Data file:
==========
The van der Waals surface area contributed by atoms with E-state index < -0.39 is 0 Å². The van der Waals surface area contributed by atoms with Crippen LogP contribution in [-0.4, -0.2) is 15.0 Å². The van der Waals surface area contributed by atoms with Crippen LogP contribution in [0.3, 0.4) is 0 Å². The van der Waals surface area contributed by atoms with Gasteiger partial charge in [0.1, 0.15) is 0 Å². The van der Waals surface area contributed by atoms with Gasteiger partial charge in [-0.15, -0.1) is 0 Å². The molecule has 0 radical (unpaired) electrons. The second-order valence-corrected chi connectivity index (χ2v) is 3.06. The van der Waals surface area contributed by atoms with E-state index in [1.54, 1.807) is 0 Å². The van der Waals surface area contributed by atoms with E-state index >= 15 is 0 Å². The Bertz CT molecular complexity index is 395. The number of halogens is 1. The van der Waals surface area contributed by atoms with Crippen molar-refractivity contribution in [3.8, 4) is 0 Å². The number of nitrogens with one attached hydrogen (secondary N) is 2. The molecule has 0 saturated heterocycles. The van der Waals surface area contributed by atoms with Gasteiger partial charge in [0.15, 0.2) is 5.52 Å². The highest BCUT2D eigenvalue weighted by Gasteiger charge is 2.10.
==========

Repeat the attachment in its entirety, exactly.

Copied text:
The van der Waals surface area contributed by atoms with E-state index < -0.39 is 0 Å². The van der Waals surface area contributed by atoms with Crippen LogP contribution in [-0.4, -0.2) is 15.0 Å². The van der Waals surface area contributed by atoms with Crippen LogP contribution in [0.3, 0.4) is 0 Å². The van der Waals surface area contributed by atoms with Gasteiger partial charge in [0.1, 0.15) is 0 Å². The van der Waals surface area contributed by atoms with Gasteiger partial charge in [-0.15, -0.1) is 0 Å². The molecule has 0 radical (unpaired) electrons. The second-order valence-corrected chi connectivity index (χ2v) is 3.06. The van der Waals surface area contributed by atoms with E-state index in [1.54, 1.807) is 0 Å². The van der Waals surface area contributed by atoms with E-state index >= 15 is 0 Å². The Bertz CT molecular complexity index is 395. The number of halogens is 1. The van der Waals surface area contributed by atoms with Crippen molar-refractivity contribution in [3.8, 4) is 0 Å². The number of nitrogens with one attached hydrogen (secondary N) is 2. The molecule has 0 saturated heterocycles. The van der Waals surface area contributed by atoms with Gasteiger partial charge in [0.15, 0.2) is 5.52 Å². The highest BCUT2D eigenvalue weighted by Gasteiger charge is 2.10.